The author of Africa: Dispatches from a Fragile Continent offers his observations on the exploitation of the Columbia River in the Pacific Northwest, assessing the effects of dams, irrigation, and flood control on the people and environment of the region. Tour.
Whatever happened to British protest? For a nation that brought the world Chartism, the Suffragettes, the Tolpuddle Martyrs, and so many other grassroots social movements, Britain rarely celebrates its long, great tradition of people power. In this timely and evocative collection, twenty authors have assembled to re-imagine key moments of British protest, from the Peasants’ Revolt of 1381 to the anti-Iraq War demo of 2003. Written in close consultation with historians, sociologists and eyewitnesses – who also contribute afterwords – these stories follow fictional characters caught up in real-life struggles, offering a streetlevel perspective on the noble art of resistance. In the age of fake news and post-truth politics this book fights fiction with (well researched, historically accurate) fiction. Protests include the Peasants Revolt, Poll Tax Riots, Anti-Iraq War Demo and many more...
Because of his success surviving alone in the wilderness for fifty-four days, fifteen-year-old Brian, profoundly changed by his time in the wild, is asked to undergo a similar experience to help scientists learn more about the psychology of survival.
It is the mid 1800's and the young Ute warrior, Wind In His Hair, is given the impossible assignment of creating a friendship between the white man and the Ute tribe. He is sent to Thistle, UT and given the name Isaac by the kindly Jedediah. Although there are many good people in the town, Isaac is plagued by those that would send him back to his tribe. These are the angry, hateful individuals, who blame him for every horrible encounter between the natives of the land, not of his tribe, and the white settlers. Esme and Keani are together again, this time in an effort to help Isaac with his task, but it doesn't go well. Jump into the old west with Esme, Keani, Isaac and Jedediah. Watch events unfold as they work together to pry open the minds of a people unwilling to see the human being in all of us. Which side would you choose? Who would you defend? Ask yourself the hard questions as you enter the small town of Thistle and experience prejudice at its worst.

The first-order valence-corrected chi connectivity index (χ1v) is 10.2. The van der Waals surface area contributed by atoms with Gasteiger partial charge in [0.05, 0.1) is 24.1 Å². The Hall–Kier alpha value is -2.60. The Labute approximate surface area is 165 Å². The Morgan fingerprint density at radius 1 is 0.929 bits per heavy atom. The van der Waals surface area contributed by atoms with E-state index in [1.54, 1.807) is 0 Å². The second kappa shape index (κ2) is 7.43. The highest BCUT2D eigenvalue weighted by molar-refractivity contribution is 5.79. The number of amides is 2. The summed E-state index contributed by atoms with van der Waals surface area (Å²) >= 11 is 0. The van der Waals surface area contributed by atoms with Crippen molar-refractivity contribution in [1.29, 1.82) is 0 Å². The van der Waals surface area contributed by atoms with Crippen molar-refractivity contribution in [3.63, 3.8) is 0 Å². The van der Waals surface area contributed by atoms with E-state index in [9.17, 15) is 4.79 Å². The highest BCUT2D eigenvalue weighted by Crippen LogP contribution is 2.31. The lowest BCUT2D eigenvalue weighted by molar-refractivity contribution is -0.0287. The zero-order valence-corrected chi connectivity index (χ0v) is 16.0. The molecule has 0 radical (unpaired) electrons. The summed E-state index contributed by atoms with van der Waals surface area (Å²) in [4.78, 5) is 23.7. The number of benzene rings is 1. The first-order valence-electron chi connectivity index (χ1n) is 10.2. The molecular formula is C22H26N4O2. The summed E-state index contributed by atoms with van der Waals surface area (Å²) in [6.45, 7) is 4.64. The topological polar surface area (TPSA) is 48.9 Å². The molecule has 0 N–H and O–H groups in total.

When his dad dies under police arrest after a pub brawl, Cory goes to live with his cousin, Sean. By their late teens the cousins, though close, have chosen different paths. Sean is trying to improve his life through education, whereas Cory has already become involved in petty crime - burglary and dealing E. However, everything changes when Cory stabs a man called Roger after a rave, putting him in hospital. This has grave repercussions for Cory - Roger was supposed to be taking part in an armed robbery with Levi, a notorious crack dealer. Levi now expects Cory to take his place. But Cory breaks his leg during a football match and Sean, unable to find a replacement for his cousin, and desperate to help him, agrees to join in on the robbery himself. However, having entered a world of (apparently) easy money and hard drugs, Sean finds it increasingly hard to return to his previous life as The Scholar......
This collection of new writing commissioned from British writers of African descent is divided into three main sections, reflecting first, second & third generations. It focuses on four types of writing - poetry, short fiction, essays & memoirs.
When a woman was shot through the neck and died in the arms of Percy Harold. During his adventure Percy Harold finds out about a great family secret taken to the grave by the woman who was shot! Who shot the woman? What is the family secret What will happen to Percy Harold? Read on to find out! For more of my works visit vecarr.me.uk
Kes is facing the unthinkable. As drought and bushfire threatens their lives, their homes, and wipes out their cattle, the unthinkable is becoming a reality - her family will have to abandon the mountain property of her great-grandparents. Kes is torn by her search for her own identity and her Aboriginal grandmother. If her gentle father was not a stolen child, but simply unwanted, will she keep this knowledge to herself? And then there are the incredible discoveries, one which only makes her more confused, and the other which could be their salvation?